TSA finding more guns on TIA passengers

- Heading into spring break, one of the busiest travel seasons of the year at Tampa International Airport, the TSA is staying alert as thousands of additional passengers head through its security checkpoints.

TSA officials said passenger mistakes often account for delays during the security check process.

Last month, TSA workers found a large amount of guns on passengers attempting to board planes.

“Invariably what we hear is, ‘I forgot it was in the bag,' or 'I forgot it was actually on the person,’” explained Lee Kair, Director of TSA at Tampa's airport.

In 2015, Tampa TSA officials found 49 guns on passengers or in passengers’ bags. This year, there has been an increase.

"Just in January, we had 10 firearms. If we stay consistent on that monthly rate, we will be in the top three [airports] next year,” said Kair.

The cause of the increase is unclear, according to TSA officials.

Kair said full body x-ray scanners are one of the most important devices crews use to detect weapons or any other prohibited items on passengers. The scanners can be set off by something as small as an aspirin, but made from prohibited materials.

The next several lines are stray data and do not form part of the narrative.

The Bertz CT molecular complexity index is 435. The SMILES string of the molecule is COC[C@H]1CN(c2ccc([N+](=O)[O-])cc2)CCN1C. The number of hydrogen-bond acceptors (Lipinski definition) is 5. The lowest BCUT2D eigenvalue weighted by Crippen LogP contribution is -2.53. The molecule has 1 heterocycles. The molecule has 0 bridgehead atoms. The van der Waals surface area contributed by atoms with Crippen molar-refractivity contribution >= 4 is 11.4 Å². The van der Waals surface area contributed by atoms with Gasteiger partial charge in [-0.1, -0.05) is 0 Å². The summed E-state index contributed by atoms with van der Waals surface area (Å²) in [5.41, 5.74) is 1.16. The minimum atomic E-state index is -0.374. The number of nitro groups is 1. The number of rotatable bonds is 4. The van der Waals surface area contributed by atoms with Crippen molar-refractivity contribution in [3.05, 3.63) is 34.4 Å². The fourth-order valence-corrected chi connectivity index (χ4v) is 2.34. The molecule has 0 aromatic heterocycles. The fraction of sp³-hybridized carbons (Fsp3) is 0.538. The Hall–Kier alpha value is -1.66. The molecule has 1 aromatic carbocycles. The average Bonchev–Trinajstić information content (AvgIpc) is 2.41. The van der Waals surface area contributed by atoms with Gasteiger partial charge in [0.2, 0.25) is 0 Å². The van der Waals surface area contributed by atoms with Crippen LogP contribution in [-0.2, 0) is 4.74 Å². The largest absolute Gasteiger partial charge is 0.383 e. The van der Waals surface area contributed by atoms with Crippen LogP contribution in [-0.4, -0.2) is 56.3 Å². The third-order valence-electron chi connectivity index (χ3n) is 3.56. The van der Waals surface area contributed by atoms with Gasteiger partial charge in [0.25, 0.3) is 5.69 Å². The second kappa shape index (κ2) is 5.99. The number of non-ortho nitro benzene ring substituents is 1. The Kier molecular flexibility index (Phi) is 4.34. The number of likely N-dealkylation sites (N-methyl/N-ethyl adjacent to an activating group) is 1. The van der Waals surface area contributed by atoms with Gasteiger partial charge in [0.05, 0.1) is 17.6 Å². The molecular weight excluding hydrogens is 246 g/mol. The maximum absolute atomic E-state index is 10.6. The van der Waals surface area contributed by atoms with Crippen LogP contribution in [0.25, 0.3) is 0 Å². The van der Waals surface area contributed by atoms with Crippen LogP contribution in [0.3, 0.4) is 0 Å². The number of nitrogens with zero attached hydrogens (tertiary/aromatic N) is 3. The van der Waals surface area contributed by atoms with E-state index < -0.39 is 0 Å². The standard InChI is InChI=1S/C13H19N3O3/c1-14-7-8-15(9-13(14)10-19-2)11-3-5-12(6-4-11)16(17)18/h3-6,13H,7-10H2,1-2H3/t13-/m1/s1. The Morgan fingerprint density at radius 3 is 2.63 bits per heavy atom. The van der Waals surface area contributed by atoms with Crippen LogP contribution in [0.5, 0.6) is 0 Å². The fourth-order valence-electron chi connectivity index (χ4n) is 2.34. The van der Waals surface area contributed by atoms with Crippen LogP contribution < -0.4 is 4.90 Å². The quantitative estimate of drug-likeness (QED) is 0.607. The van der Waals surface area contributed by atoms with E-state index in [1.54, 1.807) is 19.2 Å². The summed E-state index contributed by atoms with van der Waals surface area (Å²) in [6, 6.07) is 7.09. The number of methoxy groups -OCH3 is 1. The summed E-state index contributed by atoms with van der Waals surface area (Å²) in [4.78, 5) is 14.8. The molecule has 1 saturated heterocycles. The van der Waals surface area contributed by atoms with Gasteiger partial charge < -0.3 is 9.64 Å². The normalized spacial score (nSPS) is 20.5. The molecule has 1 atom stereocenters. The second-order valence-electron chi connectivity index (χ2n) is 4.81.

TSA workers are responsible for checking the luggage as well. They scan hundreds of thousands of bags daily.

Any items appearing suspicious are taken to an explosive trace detection machine. It allows workers to swab the interior and exterior of a bag, later running the swabs through the machine, to check for traces of dangerous materials.

Before passengers even get to the checkpoint, members of the TSA K-9 Unit are roaming the lines to sniff bags.

“He’s looking for explosive odor. Our dogs are trained on multiple different types of explosive odor. What happens is when people walk, that odor can push in front or behind them,” said Brandy Smith, an Inspector with the TSA K-9 Unit.

Smith’s dog, Guiness is a 7-year-old Labrador mix and a favorable breed for the TSA, because the dogs are viewed as being less intimidating to passengers.

The TSA is advising passengers to check with their airline in advance of their flight to know what items are prohibited at the checkpoint - before heading to the airport in the coming months.

Up Next:

Up Next

  • TSA finding more guns on TIA passengers
  • Small plane crashes near airpark in Clearwater
  • 'We are heavily armed,' Tampa church warns
  • FHP joins hunt for Seminole Heights killer
  • USF freshman wide receiver accused of rape on campus
  • Police horse in St. Pete paints masterpieces during downtime
  • 2 teens in serious condition after crashing stolen car
  • Silver alert issued for missing Largo man
  • Longtime country singer, songwriter Mel Tillis dies
  • Seminole Heights shooting victim Ronnie Felton honored through charity